White Plains Hospitals

This entry is an updated version of “Hospitals” from White Plains, New York: A City of Contrasts.” 

The Former St Agnes Hospital 

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St. Agnes Hospital, closed in 2003, had its beginnings in 1908. The medical building on the property underwent renovations and the former hospital was repurposed into an assistive living facility (the Bristol).

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The plans to turn the rest of the complex into a retirement community has yet to happen.

A grotto (below) remains near the entrance.

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NY Presbyterian Hospital 

NY Presbyterian Hospital now owns the property where in the 1894 Bloomingdale Hospital opened.  Many of the buildings from the original hospital are still in use. The property of the Hospital used to go from Westchester Ave to Heatherbloom Rd.

Bloomingdale (Insane) Asylum (1821-1889) in Manhattan bought White Plains (WP) farmland in 1868 for an annex. When the NY City location closed, the hospital moved to WP. The hospital got its original name from the section of NY City where the first hospital was located. The road leading from the NY City hospital was named Bloomingdale (Dutch in origin) and in the 19th century it became part of Broadway. Incidentally, WP’s Bloomingdale Rd was named after the hospital. 

The original hospital grounds were designed by Frederick L. Olmsted Company. The main building dates from 1894 and two of the homes that were on the grounds when the property was purchased are still on the grounds. The hospital’s wrought iron fencing still surrounding the property has NY Hospital (Cornell) signs from when they owned the hospital.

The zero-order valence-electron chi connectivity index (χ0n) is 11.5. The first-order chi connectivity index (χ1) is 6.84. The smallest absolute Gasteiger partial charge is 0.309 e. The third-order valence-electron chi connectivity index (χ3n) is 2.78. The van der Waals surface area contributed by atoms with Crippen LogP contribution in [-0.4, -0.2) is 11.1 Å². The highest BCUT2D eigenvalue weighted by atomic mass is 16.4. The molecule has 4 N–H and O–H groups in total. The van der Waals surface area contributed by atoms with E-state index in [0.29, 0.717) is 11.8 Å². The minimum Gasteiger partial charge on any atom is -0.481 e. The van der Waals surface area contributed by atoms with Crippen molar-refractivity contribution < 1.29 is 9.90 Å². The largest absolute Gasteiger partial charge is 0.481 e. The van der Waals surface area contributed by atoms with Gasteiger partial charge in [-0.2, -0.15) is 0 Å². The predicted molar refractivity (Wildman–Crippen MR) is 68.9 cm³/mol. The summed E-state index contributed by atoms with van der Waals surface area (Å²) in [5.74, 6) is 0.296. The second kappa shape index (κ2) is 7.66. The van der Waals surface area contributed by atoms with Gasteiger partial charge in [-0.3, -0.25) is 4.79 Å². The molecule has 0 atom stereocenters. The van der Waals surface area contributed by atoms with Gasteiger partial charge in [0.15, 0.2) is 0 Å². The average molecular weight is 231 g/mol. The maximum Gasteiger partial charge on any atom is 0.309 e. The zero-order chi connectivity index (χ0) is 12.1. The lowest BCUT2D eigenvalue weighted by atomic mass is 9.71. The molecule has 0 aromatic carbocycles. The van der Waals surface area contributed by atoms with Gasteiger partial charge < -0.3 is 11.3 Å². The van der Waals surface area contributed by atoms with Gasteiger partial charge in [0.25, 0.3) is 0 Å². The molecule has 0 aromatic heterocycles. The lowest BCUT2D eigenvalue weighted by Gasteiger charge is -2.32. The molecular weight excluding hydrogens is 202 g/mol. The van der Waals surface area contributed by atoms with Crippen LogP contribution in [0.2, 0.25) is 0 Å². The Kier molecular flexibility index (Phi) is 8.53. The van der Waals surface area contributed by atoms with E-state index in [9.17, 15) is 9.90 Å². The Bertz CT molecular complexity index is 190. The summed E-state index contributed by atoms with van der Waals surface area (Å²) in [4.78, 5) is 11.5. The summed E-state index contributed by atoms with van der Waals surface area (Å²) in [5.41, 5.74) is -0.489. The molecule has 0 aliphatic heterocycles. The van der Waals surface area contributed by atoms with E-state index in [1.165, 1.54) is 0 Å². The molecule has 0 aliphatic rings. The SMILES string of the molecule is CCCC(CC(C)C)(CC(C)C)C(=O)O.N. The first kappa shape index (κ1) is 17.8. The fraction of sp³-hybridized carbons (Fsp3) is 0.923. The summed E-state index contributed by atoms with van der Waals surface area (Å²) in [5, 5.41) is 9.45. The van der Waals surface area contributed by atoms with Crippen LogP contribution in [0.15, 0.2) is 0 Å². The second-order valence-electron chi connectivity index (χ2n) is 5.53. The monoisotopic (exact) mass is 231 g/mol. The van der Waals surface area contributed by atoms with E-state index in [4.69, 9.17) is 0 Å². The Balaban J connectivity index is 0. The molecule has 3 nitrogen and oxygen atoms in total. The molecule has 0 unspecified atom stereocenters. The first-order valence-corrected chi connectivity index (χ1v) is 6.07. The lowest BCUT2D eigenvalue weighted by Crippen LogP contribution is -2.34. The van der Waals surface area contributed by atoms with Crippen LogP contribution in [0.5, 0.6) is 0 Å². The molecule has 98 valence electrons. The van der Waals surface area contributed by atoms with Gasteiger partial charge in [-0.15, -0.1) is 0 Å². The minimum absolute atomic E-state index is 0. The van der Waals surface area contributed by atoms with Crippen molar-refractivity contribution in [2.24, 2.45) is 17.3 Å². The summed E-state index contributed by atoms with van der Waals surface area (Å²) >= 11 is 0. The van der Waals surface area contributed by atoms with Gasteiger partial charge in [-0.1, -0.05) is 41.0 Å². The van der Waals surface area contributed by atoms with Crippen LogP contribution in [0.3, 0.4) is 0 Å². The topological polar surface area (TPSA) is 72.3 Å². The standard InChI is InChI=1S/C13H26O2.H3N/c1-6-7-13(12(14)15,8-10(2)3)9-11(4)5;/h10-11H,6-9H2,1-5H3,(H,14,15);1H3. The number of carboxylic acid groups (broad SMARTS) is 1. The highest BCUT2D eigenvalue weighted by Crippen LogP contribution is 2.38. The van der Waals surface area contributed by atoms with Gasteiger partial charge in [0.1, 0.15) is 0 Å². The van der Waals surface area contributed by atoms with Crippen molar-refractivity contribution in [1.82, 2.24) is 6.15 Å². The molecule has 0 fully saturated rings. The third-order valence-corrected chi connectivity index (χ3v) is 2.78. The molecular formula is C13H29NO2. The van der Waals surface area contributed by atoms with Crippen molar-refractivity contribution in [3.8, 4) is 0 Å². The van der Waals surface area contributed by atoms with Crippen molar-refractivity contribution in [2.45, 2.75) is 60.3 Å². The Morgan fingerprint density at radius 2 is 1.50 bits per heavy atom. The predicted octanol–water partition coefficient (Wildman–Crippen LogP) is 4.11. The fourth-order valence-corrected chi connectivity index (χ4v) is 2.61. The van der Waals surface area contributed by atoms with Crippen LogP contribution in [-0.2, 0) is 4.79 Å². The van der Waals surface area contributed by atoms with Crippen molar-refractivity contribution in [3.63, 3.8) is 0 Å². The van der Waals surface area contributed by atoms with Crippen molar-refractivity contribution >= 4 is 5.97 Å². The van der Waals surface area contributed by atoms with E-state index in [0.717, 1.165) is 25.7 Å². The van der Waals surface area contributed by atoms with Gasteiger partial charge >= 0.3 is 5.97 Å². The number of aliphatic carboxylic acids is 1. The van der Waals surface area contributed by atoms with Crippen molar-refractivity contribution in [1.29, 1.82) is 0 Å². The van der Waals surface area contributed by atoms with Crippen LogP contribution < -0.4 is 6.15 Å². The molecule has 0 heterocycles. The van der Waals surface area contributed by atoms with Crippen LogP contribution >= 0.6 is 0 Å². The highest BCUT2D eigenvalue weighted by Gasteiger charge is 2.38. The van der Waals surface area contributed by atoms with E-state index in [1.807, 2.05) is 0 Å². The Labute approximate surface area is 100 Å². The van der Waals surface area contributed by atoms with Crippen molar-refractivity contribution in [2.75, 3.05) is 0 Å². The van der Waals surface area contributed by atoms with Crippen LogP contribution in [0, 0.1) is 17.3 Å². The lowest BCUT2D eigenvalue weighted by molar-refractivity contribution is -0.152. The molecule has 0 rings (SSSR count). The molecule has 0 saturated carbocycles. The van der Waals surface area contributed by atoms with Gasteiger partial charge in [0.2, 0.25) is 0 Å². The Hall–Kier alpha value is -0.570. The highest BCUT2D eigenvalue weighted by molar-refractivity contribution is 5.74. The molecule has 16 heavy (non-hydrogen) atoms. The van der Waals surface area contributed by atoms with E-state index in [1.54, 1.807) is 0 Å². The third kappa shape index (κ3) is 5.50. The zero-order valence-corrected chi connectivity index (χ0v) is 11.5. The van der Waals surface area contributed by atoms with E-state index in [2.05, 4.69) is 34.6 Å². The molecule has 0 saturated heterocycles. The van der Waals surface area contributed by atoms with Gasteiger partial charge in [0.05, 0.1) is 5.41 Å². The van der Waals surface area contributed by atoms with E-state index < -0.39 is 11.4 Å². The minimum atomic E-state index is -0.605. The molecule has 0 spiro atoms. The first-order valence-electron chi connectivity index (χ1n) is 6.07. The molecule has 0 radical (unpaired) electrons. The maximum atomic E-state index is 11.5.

A redeveloped city park at the corner of Bryant and Mamaroneck Aves was once apart of the hospital grounds. There are walking trails and signage at the entrance.bryantm5

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Interestingly, the Bloomingdale’s Department Store located on a section of the hospital’s original property is named for the store’s founders, Joseph and Lyman G. Bloomingdale whose father was Bavarian. The store opened in 1975.

White Plains Hospital  1893
 
White Plains Hospital founded in 1893 was located on Washington Ave on Chatterton Hill with four rooms. Except for the doctor, the staff were volunteers.  At that time Chatterton Hill (now Battle Hill) was part of Greenburgh. 
 
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See the source image
 
The hospital moved to Fisher House on Lexington Ave in 1897 before moving to E. Post Road in 1907 to a brick structure that was expanded in 1924.
 
The old structure was demolished and replaced by a new structure in 1939.
 
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Additions were made to the 1939 structure over the years. The taller section of the hospital in the picture below is the 1939 building.121
 
Today the hospital complex extends from Longview Ave to Davis Ave (main entrance) and is between Maple Ave and E. Post Road and is part of the Montefiore Health System. There are new buildings and repurposed ones that make up today’s complex.
 
 
 
Burke Rehabilitation Hospital
 
 Burke Rehabilitation Hospital (below) on Mamaroneck Ave opened in 1915 as the Winifred Masterson Burke Foundation. There are 12 buildings in the neoclassical style. John Masterson Burke established the hospital dsc02785-2

The hospital is located on the grounds that were once apart of  Bloomingdale Hospital.  Burke is now part of the Montefiore Health System. 

Replica of 1893 Hospital in WP Hospital’s lobby
Replica of 1893 hospital

Today, WP has many medical offices/centers and now include Urgent Care centers (for emergencies) that serve the people in the community. There are three hospitals (WP, Burke & NY Presbyterian) that keep expanding their services. Ambulance services are available through 911 call in services with fast moving vehicles that can get to those in need within a short period of time.

City have many paid doctors, nurses and other health professionals but there are still volunteers and those who donate their time to keep our medical facilities available for those in need. Hospitals have reach out programs, lectures and events for patients and those in the community.

During the pandemic of 2020, the Westchester County Center was converted into a hospital and a parking lot a testing center.